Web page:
And Finally All Your Divination Wrapped Up In One Neat Little Package

And finally, we have all your remaining divination wrapped up in a pretty little package with a bow on top.

This session includes;

Your Daily Tarot Card

Your Daily Witches Rune

Your Lucky Tarot Card for the Weekend

Your Animal Spirit Guide

Wisdom of the Buddha

A Little Thought from Me to You

And a few things I am sure I forgot. Enjoy!


The WOTC Podcast

Your Daily Astronomy & Moon Phase for April 14th

Your Daily Astronomy & Moon Phase for Friday, April 14th


I forgot to mention we are now dividing up the Daily Divination when we do them on the Podcast. I know some of you don’t want to wait and suffer through hearing about the astronomy or perhaps your horoscopes just to hear your Tarot Card of the day. So we are divining things up for your convenience.


We are going to have the Astronomy & Moon Phase Section, then the horoscopes, next will come the Tarot Cards, Rune Reading and whatever I can’t remember right now that goes into that category. We figured it would be easier on you and also more convenient. Hey, we aim to please!

Beltane History – Celebrating May Day by Patti Wigington


Beltane kicks off the merry month of May, and has a long history. This fire festival is celebrated on May 1 with bonfires, Maypoles, dancing, and lots of good old fashioned sexual energy. The Celts honored the fertility of the gods with gifts and offerings, sometimes including animal or human sacrifice. Cattle were driven through the smoke of the balefires, and blessed with health and fertility for the coming year.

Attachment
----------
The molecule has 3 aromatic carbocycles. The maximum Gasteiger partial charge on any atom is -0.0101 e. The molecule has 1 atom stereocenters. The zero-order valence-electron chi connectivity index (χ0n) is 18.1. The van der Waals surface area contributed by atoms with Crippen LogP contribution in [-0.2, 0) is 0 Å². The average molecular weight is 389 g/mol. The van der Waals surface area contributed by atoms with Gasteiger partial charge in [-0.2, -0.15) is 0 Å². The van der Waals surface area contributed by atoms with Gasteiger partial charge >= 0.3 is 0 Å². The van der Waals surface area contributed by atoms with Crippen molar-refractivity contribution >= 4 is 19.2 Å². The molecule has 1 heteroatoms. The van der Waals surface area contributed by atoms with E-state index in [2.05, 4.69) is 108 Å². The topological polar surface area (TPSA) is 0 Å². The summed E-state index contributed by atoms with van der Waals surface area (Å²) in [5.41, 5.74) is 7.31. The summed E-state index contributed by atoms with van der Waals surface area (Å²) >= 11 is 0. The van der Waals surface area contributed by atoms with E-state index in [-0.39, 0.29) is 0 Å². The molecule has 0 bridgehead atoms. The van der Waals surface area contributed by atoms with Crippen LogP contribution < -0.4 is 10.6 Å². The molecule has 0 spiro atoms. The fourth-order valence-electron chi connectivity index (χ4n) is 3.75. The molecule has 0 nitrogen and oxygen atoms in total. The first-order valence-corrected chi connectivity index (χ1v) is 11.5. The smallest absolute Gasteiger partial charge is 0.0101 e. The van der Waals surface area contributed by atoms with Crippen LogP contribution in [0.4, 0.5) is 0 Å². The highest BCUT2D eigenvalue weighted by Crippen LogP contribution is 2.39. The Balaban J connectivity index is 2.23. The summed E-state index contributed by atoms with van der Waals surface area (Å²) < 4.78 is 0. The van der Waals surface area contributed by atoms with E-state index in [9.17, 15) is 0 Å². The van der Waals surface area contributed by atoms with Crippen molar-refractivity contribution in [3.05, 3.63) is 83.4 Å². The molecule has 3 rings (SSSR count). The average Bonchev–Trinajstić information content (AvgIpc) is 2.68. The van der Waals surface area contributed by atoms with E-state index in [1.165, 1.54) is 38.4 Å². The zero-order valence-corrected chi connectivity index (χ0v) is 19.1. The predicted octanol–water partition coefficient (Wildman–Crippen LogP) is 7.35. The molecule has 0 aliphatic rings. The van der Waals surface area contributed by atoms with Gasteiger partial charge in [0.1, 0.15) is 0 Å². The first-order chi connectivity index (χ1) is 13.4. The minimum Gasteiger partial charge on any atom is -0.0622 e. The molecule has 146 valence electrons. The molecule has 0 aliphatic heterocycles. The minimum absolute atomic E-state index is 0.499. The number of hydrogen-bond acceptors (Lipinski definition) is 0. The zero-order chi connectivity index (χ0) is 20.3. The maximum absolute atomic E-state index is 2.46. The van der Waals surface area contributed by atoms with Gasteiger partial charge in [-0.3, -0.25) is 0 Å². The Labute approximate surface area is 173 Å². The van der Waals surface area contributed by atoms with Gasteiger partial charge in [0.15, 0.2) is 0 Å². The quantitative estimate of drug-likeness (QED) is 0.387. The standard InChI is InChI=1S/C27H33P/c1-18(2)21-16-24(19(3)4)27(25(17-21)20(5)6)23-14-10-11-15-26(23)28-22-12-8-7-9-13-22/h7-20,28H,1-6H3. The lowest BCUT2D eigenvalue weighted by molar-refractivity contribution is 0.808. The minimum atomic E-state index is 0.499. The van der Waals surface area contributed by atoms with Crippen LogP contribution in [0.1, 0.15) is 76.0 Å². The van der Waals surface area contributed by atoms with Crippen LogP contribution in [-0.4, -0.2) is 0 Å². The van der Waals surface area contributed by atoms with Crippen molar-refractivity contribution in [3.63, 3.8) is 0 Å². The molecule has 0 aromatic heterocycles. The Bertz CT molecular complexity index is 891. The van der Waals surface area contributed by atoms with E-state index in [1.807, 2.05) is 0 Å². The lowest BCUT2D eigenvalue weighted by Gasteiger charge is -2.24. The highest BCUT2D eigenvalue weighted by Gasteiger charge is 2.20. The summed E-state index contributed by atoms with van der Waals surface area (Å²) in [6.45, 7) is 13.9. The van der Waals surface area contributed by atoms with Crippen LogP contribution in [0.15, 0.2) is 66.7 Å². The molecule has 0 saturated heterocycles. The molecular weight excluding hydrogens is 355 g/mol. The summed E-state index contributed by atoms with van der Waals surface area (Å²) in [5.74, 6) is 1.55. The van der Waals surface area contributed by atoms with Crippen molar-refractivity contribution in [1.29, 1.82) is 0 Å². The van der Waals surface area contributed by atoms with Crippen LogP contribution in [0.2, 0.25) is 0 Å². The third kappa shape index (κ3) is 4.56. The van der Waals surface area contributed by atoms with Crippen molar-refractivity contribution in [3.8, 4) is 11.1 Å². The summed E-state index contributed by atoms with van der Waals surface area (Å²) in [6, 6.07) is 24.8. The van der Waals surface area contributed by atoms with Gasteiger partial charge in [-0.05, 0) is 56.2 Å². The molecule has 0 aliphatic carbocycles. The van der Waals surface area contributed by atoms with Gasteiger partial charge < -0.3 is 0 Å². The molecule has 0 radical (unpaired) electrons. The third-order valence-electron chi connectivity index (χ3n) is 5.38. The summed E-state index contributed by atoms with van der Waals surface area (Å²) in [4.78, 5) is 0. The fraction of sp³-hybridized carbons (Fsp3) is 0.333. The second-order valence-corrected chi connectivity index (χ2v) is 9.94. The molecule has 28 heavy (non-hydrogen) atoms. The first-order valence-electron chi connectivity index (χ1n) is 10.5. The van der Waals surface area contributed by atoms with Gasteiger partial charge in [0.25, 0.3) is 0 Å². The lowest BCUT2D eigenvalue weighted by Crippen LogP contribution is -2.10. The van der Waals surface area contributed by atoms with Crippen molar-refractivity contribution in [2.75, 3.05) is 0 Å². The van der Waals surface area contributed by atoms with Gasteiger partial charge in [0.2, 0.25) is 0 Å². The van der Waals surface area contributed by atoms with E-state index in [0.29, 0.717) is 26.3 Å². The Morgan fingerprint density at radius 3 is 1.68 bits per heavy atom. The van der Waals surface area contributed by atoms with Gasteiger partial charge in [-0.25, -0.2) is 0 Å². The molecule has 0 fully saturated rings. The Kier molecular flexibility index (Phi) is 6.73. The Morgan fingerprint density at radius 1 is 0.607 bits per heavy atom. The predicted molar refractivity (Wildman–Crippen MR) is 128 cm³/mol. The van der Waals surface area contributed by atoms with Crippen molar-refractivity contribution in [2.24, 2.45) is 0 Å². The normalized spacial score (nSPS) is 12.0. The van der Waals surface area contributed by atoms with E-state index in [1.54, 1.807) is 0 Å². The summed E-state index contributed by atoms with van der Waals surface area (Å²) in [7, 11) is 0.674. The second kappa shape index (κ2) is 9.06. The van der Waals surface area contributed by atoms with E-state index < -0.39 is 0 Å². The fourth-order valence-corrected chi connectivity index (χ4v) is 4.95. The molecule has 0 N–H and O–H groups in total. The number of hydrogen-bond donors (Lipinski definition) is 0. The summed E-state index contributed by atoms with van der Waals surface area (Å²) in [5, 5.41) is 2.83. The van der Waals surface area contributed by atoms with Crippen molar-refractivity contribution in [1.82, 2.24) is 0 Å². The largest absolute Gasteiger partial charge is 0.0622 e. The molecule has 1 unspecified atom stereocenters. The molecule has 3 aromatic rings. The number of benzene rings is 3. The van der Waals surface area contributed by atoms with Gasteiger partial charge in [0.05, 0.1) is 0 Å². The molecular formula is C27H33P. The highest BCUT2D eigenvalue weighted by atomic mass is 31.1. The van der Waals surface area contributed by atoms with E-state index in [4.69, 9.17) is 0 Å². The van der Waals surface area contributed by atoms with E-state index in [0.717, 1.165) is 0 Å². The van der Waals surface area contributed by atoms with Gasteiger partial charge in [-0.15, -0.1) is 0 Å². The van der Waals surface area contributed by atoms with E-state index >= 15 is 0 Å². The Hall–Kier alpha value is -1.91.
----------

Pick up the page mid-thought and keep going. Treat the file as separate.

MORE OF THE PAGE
In Ireland, the fires of Tara were the first ones lit every year at Beltane, and all other fires were lit with a flame from Tara.


The Romans, always known for celebrating holidays in a big way, spent the first day of May paying tribute to their Lares, the gods of their household. They also celebrated the Floralia, or festival of flowers, which consisted of three days of unbridled sexual activity. Participants wore flowers in their hair (much like May Day celebrants later on), and there were plays, songs, and dances. At the end of the festivities, animals were set loose inside the Circus Maximus, and beans were scattered around to ensure fertility. The fire festival of Bona Dea was also celebrated on May 2nd.


To read the rest of this article please click on the following link:

Samhain Customs and Folklore by Patti Wigington

Interested in learning about some of the traditions behind the celebrations of the late harvest? Let’s look at some of the customs and folklore behind the Samhain season – learn why black cats are considered unlucky, how trick-or-treating became so popular and more!

There’s been a rumor going around for ages that Samhain is the name of a spooky Celtic death god. Totally not the case at all, but let’s take a look at where this misconception originated, and why it’s perpetuated by some groups of evangelical Christians.

Jack O’Lanterns

One of the most enduring symbols of Halloween is the jack o’lantern. Carved pumpkins are a mainstay of the Samhain season, and for some folks, the more elaborate the carved design, the better! School children are alternately delighted and terrified by them — but how did the whole idea of carving up a pumpkin evolve in the first place? Let’s talk about the legend of the Jack O’Lantern!

Samhain is a time rich in superstition and spooky stories. From divination to ghost tales, let’s look at some of the best-known superstitions of the Samhain season!
There are 19 parts to this article to see the other 16 please click on the following link: